Courtesy of Dexta Robotics
Virtual reality has made leaps and strides in recent years. As we’ve made graphical improvements in rendering nearly life like interactive images and advancements in motion detection technology, the ability to be fully immersed is nearly upon us. The likes of Project Morpheus from Sonyand the Oculus Rift, virtual reality headsets that create both depth-of-field imaging and real time head tracking, have shown incredible promise! The biggest challenge that we currently face is touch and feedback.
Why does playing Kinect Games on the Xbox one feel so awkward at times? Because we’re flailing about with nothing to hold onto. A new proposed project on Kickstarter, The Dexmo, is looking to jump over this hurdle. The Dexmo is an exoskeleton designed to provide feedback from the virtual(or remote) world and to create an enhanced way of capturing motion. For example, picking up objects in the virtual world will feel much more immersive by stopping your fingers in space when touching virtual objects. The prototype that was created for the Kickstarter demonstrates its functionality on the hand. Check it out below:
While the current prototype merely demonstrates its promise on the hands, the concept has the potential to cover the entire body. Imagine being geared up in a full suit that hangs from the ceiling and provides feedback not only when trying to hold onto digital objects, but also when running into objects, being hit by things, running on the ground, and more. Immersion doesn’t get much better than that!
Additionally, the application of this device goes far beyond gaming and virtual reality. This technology could be used to improve upon technology that doctors and surgeons use to provide medical assistance and surgeries remotely. This would provide a much higher level of fidelity and precision required to perform complicated remote surgery.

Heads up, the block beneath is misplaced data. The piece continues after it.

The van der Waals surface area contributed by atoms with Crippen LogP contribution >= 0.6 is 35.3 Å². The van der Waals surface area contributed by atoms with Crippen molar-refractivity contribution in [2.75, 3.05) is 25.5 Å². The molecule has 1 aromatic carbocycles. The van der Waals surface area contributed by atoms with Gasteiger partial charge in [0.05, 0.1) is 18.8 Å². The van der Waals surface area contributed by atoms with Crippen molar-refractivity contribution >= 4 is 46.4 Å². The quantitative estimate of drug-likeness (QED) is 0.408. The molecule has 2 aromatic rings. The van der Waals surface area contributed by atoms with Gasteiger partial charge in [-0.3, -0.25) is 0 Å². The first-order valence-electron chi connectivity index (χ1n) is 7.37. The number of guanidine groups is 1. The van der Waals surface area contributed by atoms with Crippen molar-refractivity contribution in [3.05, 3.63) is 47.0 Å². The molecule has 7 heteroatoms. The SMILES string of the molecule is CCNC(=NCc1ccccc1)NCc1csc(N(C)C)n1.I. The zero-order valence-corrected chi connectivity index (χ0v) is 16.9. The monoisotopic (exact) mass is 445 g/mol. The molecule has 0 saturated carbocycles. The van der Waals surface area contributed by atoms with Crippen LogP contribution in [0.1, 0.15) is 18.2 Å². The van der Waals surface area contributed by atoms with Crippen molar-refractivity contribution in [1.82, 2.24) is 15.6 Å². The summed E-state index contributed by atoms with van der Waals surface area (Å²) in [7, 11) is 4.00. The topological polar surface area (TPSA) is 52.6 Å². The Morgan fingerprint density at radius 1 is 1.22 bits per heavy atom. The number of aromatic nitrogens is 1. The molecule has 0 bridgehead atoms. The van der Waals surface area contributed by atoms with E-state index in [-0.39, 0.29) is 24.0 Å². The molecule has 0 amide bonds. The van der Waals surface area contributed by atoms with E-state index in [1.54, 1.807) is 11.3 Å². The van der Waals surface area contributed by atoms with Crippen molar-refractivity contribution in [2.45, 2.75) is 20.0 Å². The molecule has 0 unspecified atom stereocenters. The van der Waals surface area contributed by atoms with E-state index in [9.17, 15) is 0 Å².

To this point, surgeons have been using remote controls that mimics various tools (See pictured) that you hold in your hands. Using this technology combined with sensors, lasers, and haptic feedback (feedback to let the doctor know when contact with the patient is made); doctors have been achieving successful remote surgeries since 2001. But the scope of that is limited to the types of controllers available. The Dexmo has the potential to broaden the scope of remote surgeries.
Additionally, Dexta Robotics has demonstrated on their Kickstarter page that there are a wide variety of uses for the device as a controller. It will enable a new way to control various types of robotics and hardware. Their pledge page demoes possibilities ranging from playing a virtual piano or painting a virtual image to controlling lighting and computer programs. The possibilities are endless. Check out the details on the pledge page here.
As you can see, we’re pretty excited about the prospect of this technology. What do you think? Let us know in the comments below